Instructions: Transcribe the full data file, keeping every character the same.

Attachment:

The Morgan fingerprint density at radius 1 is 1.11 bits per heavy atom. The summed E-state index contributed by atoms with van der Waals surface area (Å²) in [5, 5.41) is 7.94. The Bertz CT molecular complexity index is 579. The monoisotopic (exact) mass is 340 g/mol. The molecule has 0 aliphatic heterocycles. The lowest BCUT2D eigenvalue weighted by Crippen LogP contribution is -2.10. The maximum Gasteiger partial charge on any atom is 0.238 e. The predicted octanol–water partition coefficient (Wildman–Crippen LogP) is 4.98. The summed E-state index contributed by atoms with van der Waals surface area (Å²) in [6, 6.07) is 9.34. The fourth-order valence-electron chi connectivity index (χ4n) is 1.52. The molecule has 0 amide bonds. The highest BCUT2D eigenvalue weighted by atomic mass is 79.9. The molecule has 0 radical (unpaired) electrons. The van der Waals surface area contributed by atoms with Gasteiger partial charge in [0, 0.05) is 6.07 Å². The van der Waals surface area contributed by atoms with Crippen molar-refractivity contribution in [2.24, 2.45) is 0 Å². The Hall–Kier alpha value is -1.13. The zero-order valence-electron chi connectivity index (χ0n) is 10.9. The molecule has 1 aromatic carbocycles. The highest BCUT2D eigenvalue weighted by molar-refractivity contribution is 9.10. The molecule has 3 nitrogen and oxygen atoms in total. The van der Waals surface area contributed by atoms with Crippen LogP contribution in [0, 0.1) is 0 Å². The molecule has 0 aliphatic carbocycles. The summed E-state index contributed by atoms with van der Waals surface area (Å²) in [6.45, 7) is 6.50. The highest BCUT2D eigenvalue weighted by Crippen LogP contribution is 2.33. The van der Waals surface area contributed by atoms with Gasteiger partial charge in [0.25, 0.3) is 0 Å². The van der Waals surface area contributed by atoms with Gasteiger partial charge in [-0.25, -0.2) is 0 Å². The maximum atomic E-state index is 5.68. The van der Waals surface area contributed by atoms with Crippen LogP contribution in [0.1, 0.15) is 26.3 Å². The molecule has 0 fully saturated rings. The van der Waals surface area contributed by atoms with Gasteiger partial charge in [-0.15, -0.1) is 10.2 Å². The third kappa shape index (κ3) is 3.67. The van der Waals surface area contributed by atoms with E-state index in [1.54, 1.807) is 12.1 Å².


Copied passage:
The Morgan fingerprint density at radius 1 is 1.11 bits per heavy atom. The summed E-state index contributed by atoms with van der Waals surface area (Å²) in [5, 5.41) is 7.94. The Bertz CT molecular complexity index is 579. The monoisotopic (exact) mass is 340 g/mol. The molecule has 0 aliphatic heterocycles. The lowest BCUT2D eigenvalue weighted by Crippen LogP contribution is -2.10. The maximum Gasteiger partial charge on any atom is 0.238 e. The predicted octanol–water partition coefficient (Wildman–Crippen LogP) is 4.98. The summed E-state index contributed by atoms with van der Waals surface area (Å²) in [6, 6.07) is 9.34. The fourth-order valence-electron chi connectivity index (χ4n) is 1.52. The molecule has 0 amide bonds. The highest BCUT2D eigenvalue weighted by atomic mass is 79.9. The molecule has 0 radical (unpaired) electrons. The van der Waals surface area contributed by atoms with Gasteiger partial charge in [0, 0.05) is 6.07 Å². The van der Waals surface area contributed by atoms with Crippen molar-refractivity contribution in [2.24, 2.45) is 0 Å². The Hall–Kier alpha value is -1.13. The zero-order valence-electron chi connectivity index (χ0n) is 10.9. The molecule has 1 aromatic carbocycles. The highest BCUT2D eigenvalue weighted by molar-refractivity contribution is 9.10. The molecule has 3 nitrogen and oxygen atoms in total. The van der Waals surface area contributed by atoms with Crippen LogP contribution in [0, 0.1) is 0 Å². The molecule has 0 aliphatic carbocycles. The summed E-state index contributed by atoms with van der Waals surface area (Å²) in [6.45, 7) is 6.50. The highest BCUT2D eigenvalue weighted by Crippen LogP contribution is 2.33. The van der Waals surface area contributed by atoms with Gasteiger partial charge in [0.25, 0.3) is 0 Å². The van der Waals surface area contributed by atoms with Gasteiger partial charge in [-0.25, -0.2) is 0 Å². The maximum atomic E-state index is 5.68. The van der Waals surface area contributed by atoms with Crippen LogP contribution in [0.1, 0.15) is 26.3 Å². The molecule has 0 fully saturated rings. The van der Waals surface area contributed by atoms with Gasteiger partial charge in [-0.15, -0.1) is 10.2 Å². The third kappa shape index (κ3) is 3.67. The van der Waals surface area contributed by atoms with E-state index in [1.54, 1.807) is 12.1 Å².